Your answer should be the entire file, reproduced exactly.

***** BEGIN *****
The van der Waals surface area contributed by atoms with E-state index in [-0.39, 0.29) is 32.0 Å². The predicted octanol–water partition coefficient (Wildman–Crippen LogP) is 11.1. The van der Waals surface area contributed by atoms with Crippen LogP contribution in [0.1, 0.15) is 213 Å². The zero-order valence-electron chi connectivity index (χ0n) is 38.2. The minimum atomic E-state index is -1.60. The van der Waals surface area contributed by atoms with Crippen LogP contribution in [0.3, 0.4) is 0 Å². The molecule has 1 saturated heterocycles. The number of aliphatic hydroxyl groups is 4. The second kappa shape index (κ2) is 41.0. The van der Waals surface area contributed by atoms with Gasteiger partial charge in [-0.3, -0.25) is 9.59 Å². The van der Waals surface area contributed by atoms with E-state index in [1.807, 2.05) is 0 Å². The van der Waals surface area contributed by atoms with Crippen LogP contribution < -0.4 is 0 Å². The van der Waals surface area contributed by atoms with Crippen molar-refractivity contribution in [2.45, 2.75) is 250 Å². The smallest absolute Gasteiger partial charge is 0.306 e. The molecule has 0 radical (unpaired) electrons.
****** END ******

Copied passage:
The van der Waals surface area contributed by atoms with E-state index in [-0.39, 0.29) is 32.0 Å². The predicted octanol–water partition coefficient (Wildman–Crippen LogP) is 11.1. The van der Waals surface area contributed by atoms with Crippen LogP contribution in [0.1, 0.15) is 213 Å². The zero-order valence-electron chi connectivity index (χ0n) is 38.2. The minimum atomic E-state index is -1.60. The van der Waals surface area contributed by atoms with Crippen LogP contribution in [0.3, 0.4) is 0 Å². The molecule has 1 saturated heterocycles. The number of aliphatic hydroxyl groups is 4. The second kappa shape index (κ2) is 41.0. The van der Waals surface area contributed by atoms with Gasteiger partial charge in [-0.3, -0.25) is 9.59 Å². The van der Waals surface area contributed by atoms with E-state index in [1.807, 2.05) is 0 Å². The van der Waals surface area contributed by atoms with Crippen LogP contribution < -0.4 is 0 Å². The van der Waals surface area contributed by atoms with Crippen molar-refractivity contribution in [2.45, 2.75) is 250 Å². The smallest absolute Gasteiger partial charge is 0.306 e. The molecule has 0 radical (unpaired) electrons.